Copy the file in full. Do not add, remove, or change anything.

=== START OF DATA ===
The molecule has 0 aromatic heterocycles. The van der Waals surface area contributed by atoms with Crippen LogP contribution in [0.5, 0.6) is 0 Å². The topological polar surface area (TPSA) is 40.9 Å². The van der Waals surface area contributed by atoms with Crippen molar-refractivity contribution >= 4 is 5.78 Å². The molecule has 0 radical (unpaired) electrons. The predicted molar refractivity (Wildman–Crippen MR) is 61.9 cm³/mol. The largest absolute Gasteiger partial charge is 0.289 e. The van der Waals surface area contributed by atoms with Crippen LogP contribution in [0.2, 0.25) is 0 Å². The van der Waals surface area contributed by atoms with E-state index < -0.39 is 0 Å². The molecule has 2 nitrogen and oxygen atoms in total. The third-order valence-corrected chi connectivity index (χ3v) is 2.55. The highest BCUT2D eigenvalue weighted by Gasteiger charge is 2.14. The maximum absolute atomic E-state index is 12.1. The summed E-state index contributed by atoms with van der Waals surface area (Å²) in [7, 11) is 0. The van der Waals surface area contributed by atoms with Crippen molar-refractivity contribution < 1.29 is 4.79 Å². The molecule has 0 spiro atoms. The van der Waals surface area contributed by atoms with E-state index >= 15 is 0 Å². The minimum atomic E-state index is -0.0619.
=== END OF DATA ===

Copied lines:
The molecule has 0 aromatic heterocycles. The van der Waals surface area contributed by atoms with Crippen LogP contribution in [0.5, 0.6) is 0 Å². The topological polar surface area (TPSA) is 40.9 Å². The van der Waals surface area contributed by atoms with Crippen molar-refractivity contribution >= 4 is 5.78 Å². The molecule has 0 radical (unpaired) electrons. The predicted molar refractivity (Wildman–Crippen MR) is 61.9 cm³/mol. The largest absolute Gasteiger partial charge is 0.289 e. The van der Waals surface area contributed by atoms with Crippen LogP contribution in [0.2, 0.25) is 0 Å². The van der Waals surface area contributed by atoms with E-state index < -0.39 is 0 Å². The molecule has 2 nitrogen and oxygen atoms in total. The third-order valence-corrected chi connectivity index (χ3v) is 2.55. The highest BCUT2D eigenvalue weighted by Gasteiger charge is 2.14. The maximum absolute atomic E-state index is 12.1. The summed E-state index contributed by atoms with van der Waals surface area (Å²) in [7, 11) is 0. The van der Waals surface area contributed by atoms with Crippen molar-refractivity contribution < 1.29 is 4.79 Å². The molecule has 0 spiro atoms. The van der Waals surface area contributed by atoms with E-state index >= 15 is 0 Å². The minimum atomic E-state index is -0.0619.